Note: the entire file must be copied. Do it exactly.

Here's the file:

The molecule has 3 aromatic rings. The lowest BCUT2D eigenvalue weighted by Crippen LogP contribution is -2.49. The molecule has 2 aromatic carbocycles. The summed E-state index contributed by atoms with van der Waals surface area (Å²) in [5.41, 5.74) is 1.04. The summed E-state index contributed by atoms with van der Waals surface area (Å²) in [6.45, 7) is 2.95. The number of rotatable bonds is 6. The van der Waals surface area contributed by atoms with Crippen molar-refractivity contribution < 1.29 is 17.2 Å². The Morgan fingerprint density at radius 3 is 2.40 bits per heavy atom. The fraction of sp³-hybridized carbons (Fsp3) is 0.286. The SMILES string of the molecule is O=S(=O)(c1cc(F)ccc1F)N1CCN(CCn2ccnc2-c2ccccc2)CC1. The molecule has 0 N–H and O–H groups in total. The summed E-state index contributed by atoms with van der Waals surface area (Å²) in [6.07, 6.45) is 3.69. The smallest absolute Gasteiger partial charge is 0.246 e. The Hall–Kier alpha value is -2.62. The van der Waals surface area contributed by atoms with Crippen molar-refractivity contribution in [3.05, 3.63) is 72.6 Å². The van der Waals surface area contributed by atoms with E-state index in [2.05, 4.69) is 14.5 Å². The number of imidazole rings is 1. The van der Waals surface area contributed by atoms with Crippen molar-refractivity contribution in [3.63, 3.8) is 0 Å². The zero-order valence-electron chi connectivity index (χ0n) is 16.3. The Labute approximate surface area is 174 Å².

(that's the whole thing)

The molecule has 3 aromatic rings. The lowest BCUT2D eigenvalue weighted by Crippen LogP contribution is -2.49. The molecule has 2 aromatic carbocycles. The summed E-state index contributed by atoms with van der Waals surface area (Å²) in [5.41, 5.74) is 1.04. The summed E-state index contributed by atoms with van der Waals surface area (Å²) in [6.45, 7) is 2.95. The number of rotatable bonds is 6. The van der Waals surface area contributed by atoms with Crippen molar-refractivity contribution < 1.29 is 17.2 Å². The Morgan fingerprint density at radius 3 is 2.40 bits per heavy atom. The fraction of sp³-hybridized carbons (Fsp3) is 0.286. The SMILES string of the molecule is O=S(=O)(c1cc(F)ccc1F)N1CCN(CCn2ccnc2-c2ccccc2)CC1. The molecule has 0 N–H and O–H groups in total. The summed E-state index contributed by atoms with van der Waals surface area (Å²) in [6.07, 6.45) is 3.69. The smallest absolute Gasteiger partial charge is 0.246 e. The Hall–Kier alpha value is -2.62. The van der Waals surface area contributed by atoms with Crippen molar-refractivity contribution in [3.05, 3.63) is 72.6 Å². The van der Waals surface area contributed by atoms with E-state index in [2.05, 4.69) is 14.5 Å². The number of imidazole rings is 1. The van der Waals surface area contributed by atoms with Crippen molar-refractivity contribution in [3.63, 3.8) is 0 Å². The zero-order valence-electron chi connectivity index (χ0n) is 16.3. The Labute approximate surface area is 174 Å².